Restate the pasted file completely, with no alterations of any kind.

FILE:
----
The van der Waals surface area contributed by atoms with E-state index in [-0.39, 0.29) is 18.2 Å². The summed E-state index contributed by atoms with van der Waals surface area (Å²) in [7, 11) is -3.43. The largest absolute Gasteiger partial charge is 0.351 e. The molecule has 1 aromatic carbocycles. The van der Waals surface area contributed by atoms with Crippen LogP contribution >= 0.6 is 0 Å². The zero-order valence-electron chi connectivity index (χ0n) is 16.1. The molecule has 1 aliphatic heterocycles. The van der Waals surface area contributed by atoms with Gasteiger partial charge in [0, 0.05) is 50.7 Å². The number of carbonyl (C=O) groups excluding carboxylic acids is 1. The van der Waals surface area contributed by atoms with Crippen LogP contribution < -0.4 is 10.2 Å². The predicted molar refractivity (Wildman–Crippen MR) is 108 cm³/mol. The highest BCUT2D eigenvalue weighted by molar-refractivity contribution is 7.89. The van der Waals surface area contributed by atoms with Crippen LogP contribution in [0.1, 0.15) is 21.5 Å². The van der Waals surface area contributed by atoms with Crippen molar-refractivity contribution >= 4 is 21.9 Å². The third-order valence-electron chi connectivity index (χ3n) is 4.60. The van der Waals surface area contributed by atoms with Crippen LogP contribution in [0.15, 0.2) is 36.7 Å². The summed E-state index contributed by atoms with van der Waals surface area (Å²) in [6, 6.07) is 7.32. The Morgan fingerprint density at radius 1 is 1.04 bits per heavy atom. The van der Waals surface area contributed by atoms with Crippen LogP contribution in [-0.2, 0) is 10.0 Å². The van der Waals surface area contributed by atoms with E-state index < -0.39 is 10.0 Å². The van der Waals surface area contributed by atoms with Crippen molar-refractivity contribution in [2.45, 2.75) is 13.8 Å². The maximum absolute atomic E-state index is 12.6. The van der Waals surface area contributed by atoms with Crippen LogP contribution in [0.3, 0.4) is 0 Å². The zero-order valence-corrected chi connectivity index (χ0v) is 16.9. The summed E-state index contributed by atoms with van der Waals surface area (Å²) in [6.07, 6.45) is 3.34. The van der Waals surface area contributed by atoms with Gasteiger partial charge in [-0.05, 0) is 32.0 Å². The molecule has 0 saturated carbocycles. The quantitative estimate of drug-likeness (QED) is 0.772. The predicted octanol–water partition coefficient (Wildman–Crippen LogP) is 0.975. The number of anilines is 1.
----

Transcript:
The van der Waals surface area contributed by atoms with E-state index in [-0.39, 0.29) is 18.2 Å². The summed E-state index contributed by atoms with van der Waals surface area (Å²) in [7, 11) is -3.43. The largest absolute Gasteiger partial charge is 0.351 e. The molecule has 1 aromatic carbocycles. The van der Waals surface area contributed by atoms with Crippen LogP contribution >= 0.6 is 0 Å². The zero-order valence-electron chi connectivity index (χ0n) is 16.1. The molecule has 1 aliphatic heterocycles. The van der Waals surface area contributed by atoms with Gasteiger partial charge in [0, 0.05) is 50.7 Å². The number of carbonyl (C=O) groups excluding carboxylic acids is 1. The van der Waals surface area contributed by atoms with Crippen LogP contribution < -0.4 is 10.2 Å². The predicted molar refractivity (Wildman–Crippen MR) is 108 cm³/mol. The highest BCUT2D eigenvalue weighted by molar-refractivity contribution is 7.89. The van der Waals surface area contributed by atoms with Crippen LogP contribution in [0.1, 0.15) is 21.5 Å². The van der Waals surface area contributed by atoms with Crippen molar-refractivity contribution >= 4 is 21.9 Å². The third-order valence-electron chi connectivity index (χ3n) is 4.60. The van der Waals surface area contributed by atoms with Crippen LogP contribution in [0.15, 0.2) is 36.7 Å². The summed E-state index contributed by atoms with van der Waals surface area (Å²) in [6, 6.07) is 7.32. The Morgan fingerprint density at radius 1 is 1.04 bits per heavy atom. The van der Waals surface area contributed by atoms with Crippen LogP contribution in [-0.2, 0) is 10.0 Å². The van der Waals surface area contributed by atoms with E-state index < -0.39 is 10.0 Å². The van der Waals surface area contributed by atoms with Crippen molar-refractivity contribution in [2.45, 2.75) is 13.8 Å². The maximum absolute atomic E-state index is 12.6. The van der Waals surface area contributed by atoms with Crippen LogP contribution in [0.3, 0.4) is 0 Å². The zero-order valence-corrected chi connectivity index (χ0v) is 16.9. The summed E-state index contributed by atoms with van der Waals surface area (Å²) in [6.07, 6.45) is 3.34. The van der Waals surface area contributed by atoms with Gasteiger partial charge in [-0.05, 0) is 32.0 Å². The molecule has 0 saturated carbocycles. The quantitative estimate of drug-likeness (QED) is 0.772. The predicted octanol–water partition coefficient (Wildman–Crippen LogP) is 0.975. The number of anilines is 1.